Sylva was a member of the Saint John's Lutheran Church, West Burlington, and had served as their organist for 36 years. She retired from Central National Bank after twenty-two years. First National Bank of Edmeston had previously employed Sylva.

Sylva was a member of the Wharton Valley Grange and was their Treasurer and pianist. She also was the Treasurer for Edmeston-Burlington-West Exeter Council of Churches, the Tops Club, Church Women United, and the Hobby Club.

Key highlights of Sylva's personality was her enduring wit, her passion for shopping, table bowling, Bingo, and the TV program Sewing with Nancy. With her day of birth coinciding with the Presidential Inaugural Ceremony, January was considered the Birth Day Month, with a special emphasis on the 20th every four years.

Sylva is survived by her children and their spouses Frederick D. & Linda Emhof of Burlington Flats, Linda K. & Norris Arnold of Edmeston, and Christine Jenkins of Edmeston; her grandchildren Michael (Donna) Emhof of Sodus, Jeffrey (Donalu) Emhof of Edmeston, Carol Arnold of Oneonta, Kathleen (Roger) Miller of Homestead, FL, Tim Arnold of Edmeston, and Virginia “Cookie” Jenkins of Greenville, NC; 13 great grandchildren; 8 great great grandchildren; her sister Leona H. Maffei; her special cousins Lucille “CB” & Jack Kinsella; Dawn Tuttle; her brother-in-laws Ernest and Stewart Emhof; and numerous nieces, nephews, and cousins.

Her husband Fred, her sister’s Phyllis Mudge & Gladys Wood, and her great great grandchild James Messick predeceased Sylva.

Funeral services for Sylva will be held on Monday January 11, 2010 at 11:00 am at the Houk-Johnston-Terry Funeral Home, Edmeston with Rev. Paul Messer and Pastor Jay Henderson officiating. Calling hours are Sunday January 10th from 2 –4 at the funeral home.

Contributions may be made in Sylva’s memory to the Lutheran Home 108 Utica Road, Clinton, NY 13323.

Condolences may be sent via the Houk-Johnston-Terry Website at hjtfuneralhome.com

Monday, January 4, 2010

January Birthdays—2010 By Pat Kinsella Herdeg

Happy New Year to All!

We’ll start with Aunt Ruth—Both of them celebrate birthdays this month, but Ruth Taylor Maney found her way into a local Center Lisle newspaper report back in 1918, alongside then important information of how thick the January ice was:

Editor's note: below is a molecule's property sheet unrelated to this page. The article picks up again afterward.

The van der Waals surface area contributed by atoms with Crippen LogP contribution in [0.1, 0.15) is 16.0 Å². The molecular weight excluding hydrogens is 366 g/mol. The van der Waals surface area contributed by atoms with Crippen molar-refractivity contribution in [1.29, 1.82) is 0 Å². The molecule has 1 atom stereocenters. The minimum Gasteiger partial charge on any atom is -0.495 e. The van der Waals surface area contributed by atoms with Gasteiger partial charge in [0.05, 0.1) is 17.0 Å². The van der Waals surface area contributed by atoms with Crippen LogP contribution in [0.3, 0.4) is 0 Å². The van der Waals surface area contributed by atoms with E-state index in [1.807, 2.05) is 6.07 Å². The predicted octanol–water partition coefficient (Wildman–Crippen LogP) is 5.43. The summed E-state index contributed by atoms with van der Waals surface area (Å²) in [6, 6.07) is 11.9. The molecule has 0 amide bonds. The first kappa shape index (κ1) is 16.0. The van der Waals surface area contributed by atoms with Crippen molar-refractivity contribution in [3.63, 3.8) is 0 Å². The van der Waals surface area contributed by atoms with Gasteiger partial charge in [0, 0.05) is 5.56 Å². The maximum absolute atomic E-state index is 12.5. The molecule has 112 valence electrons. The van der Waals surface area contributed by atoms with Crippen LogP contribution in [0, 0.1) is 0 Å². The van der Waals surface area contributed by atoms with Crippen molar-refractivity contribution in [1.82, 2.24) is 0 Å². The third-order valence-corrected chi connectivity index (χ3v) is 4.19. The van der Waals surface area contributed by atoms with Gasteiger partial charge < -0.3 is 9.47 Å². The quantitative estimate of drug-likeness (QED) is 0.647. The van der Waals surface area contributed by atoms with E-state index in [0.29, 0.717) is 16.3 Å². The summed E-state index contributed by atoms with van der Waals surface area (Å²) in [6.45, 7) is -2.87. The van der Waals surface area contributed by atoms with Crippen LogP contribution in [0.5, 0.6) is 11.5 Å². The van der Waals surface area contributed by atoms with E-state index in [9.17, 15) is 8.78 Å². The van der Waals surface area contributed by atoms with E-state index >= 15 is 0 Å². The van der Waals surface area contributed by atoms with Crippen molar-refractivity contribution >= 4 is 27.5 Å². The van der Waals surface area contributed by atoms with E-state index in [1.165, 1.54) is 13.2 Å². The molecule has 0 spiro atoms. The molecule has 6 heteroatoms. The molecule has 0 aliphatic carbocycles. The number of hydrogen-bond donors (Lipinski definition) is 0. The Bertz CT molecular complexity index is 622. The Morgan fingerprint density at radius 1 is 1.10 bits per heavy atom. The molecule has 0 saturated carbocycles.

“Mr. and Mrs. Byron Baker received word recently of a daughter born to Mr. and Mrs. Lloyd Taylor of Bascom. Mr. and Mrs. Baker are both wearing proud smiles as this is their first grandchild….The farmers here are putting in a supply of ice for summer use. The ice is about twenty-four inches thick.”

Also in Ruth’s family, Michael James Maney has a birthday this month.

As I said at the top, the beautiful Aunt Ruth Inez Baker (sister of Ethel, Adin and Lil), who, like me, carried a less than whole heart through her shortened life, is also a birthday girl this month.

In Aunt CB’s family, James Matthew Kinsella, and Liz Lehmann (Dan’s wife) are celebrating birthdays.

Picture One: Ruth Maney
Picture Two: Ruth Baker, May 1st, 1904, perhaps the last picture before her death in December of that year.
Picture Three: Mike Maney
Picure Four: Jim Kinsella busy explaining how the Revolutionary Battle at Saratoga REALLY happened.
Picture Five: Liz Lehmann

January Birthdays, Part Two:

In Aunt Doris’ Family, Stephen Francis Hawkes and Mary Ann Cannon Hawkes (Charlie's wife) are the birthday kids.

Bryant C. Taylor--son of Floyd Taylor--and his wife, Evelyn Taylor, share birthdays eight days apart ( Happy 88th Birthday, Eve!).

In Aunt Lil’s family, her husband-- Elmer Howland, and her daughter, Sylva Joyce Howland Emhof celebrate January, as does Sylva's great grandson, Adoniram Donald Emhof, son of Jeffrey and Donalu Emhof, grandson of Freddy D and Linda.

Picture One: Steve Hawkes
Picture Two: Mary Hawkes (make sure you check out her grandson Jonathan’s picture in December birthdays—both are motorcycle kids…!)
Picture Three: Bryant and Evie Taylor
Picture Four: Elmer and Aunt Lil in front of their store
Picture Five: Sylva, 1976

January Birthdays, Part Three:

Also on the Baker side,
Dawn Coleman Walker (Phyllis Howland's daughter), Justin Henderson (son of Ron Henderson--grandson of Wendell), and Allen Smerchansky (husband of Beth Barron --daughter of Kathryn Wood Barron), Geoffry Max Body-Maffei (Neil Maffei's son), and Norris Arnold (Linda Emhof's husband) all are Birthday Kids this month.

Picture One: Dawn and Bernie
Picture Two: Justin Henderson
Picture Three: Nick, Allen and Allena Smerchansky
Picture Four: Norris Arnold